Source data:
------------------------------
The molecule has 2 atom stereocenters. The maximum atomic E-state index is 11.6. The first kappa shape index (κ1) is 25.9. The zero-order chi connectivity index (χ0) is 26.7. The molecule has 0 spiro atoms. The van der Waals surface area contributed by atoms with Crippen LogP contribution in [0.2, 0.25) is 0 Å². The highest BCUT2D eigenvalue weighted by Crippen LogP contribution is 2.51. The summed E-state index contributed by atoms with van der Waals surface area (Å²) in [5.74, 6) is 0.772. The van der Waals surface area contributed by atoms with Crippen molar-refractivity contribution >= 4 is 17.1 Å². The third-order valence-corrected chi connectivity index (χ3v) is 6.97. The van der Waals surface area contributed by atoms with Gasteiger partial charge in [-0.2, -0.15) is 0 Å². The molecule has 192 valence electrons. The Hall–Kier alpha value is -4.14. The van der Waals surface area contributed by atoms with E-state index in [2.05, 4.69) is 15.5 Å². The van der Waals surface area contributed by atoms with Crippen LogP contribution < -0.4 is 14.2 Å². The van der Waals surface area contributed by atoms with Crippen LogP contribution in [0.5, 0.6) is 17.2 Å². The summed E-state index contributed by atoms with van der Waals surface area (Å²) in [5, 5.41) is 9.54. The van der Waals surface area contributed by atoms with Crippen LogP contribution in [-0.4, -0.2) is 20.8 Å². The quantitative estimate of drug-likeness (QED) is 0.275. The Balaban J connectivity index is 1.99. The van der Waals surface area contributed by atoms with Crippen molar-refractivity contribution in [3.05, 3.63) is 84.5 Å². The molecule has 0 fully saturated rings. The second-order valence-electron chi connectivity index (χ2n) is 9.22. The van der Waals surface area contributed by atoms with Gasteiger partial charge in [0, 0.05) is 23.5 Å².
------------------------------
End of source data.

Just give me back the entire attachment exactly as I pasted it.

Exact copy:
The molecule has 2 atom stereocenters. The maximum atomic E-state index is 11.6. The first kappa shape index (κ1) is 25.9. The zero-order chi connectivity index (χ0) is 26.7. The molecule has 0 spiro atoms. The van der Waals surface area contributed by atoms with Crippen LogP contribution in [0.2, 0.25) is 0 Å². The highest BCUT2D eigenvalue weighted by Crippen LogP contribution is 2.51. The summed E-state index contributed by atoms with van der Waals surface area (Å²) in [5.74, 6) is 0.772. The van der Waals surface area contributed by atoms with Crippen molar-refractivity contribution >= 4 is 17.1 Å². The third-order valence-corrected chi connectivity index (χ3v) is 6.97. The van der Waals surface area contributed by atoms with Gasteiger partial charge in [-0.2, -0.15) is 0 Å². The molecule has 192 valence electrons. The Hall–Kier alpha value is -4.14. The van der Waals surface area contributed by atoms with E-state index in [2.05, 4.69) is 15.5 Å². The van der Waals surface area contributed by atoms with Crippen LogP contribution < -0.4 is 14.2 Å². The van der Waals surface area contributed by atoms with Crippen LogP contribution in [0.5, 0.6) is 17.2 Å². The summed E-state index contributed by atoms with van der Waals surface area (Å²) in [5, 5.41) is 9.54. The van der Waals surface area contributed by atoms with Crippen LogP contribution in [-0.4, -0.2) is 20.8 Å². The quantitative estimate of drug-likeness (QED) is 0.275. The Balaban J connectivity index is 1.99. The van der Waals surface area contributed by atoms with Crippen molar-refractivity contribution in [3.05, 3.63) is 84.5 Å². The molecule has 0 fully saturated rings. The second-order valence-electron chi connectivity index (χ2n) is 9.22. The van der Waals surface area contributed by atoms with Gasteiger partial charge in [0, 0.05) is 23.5 Å².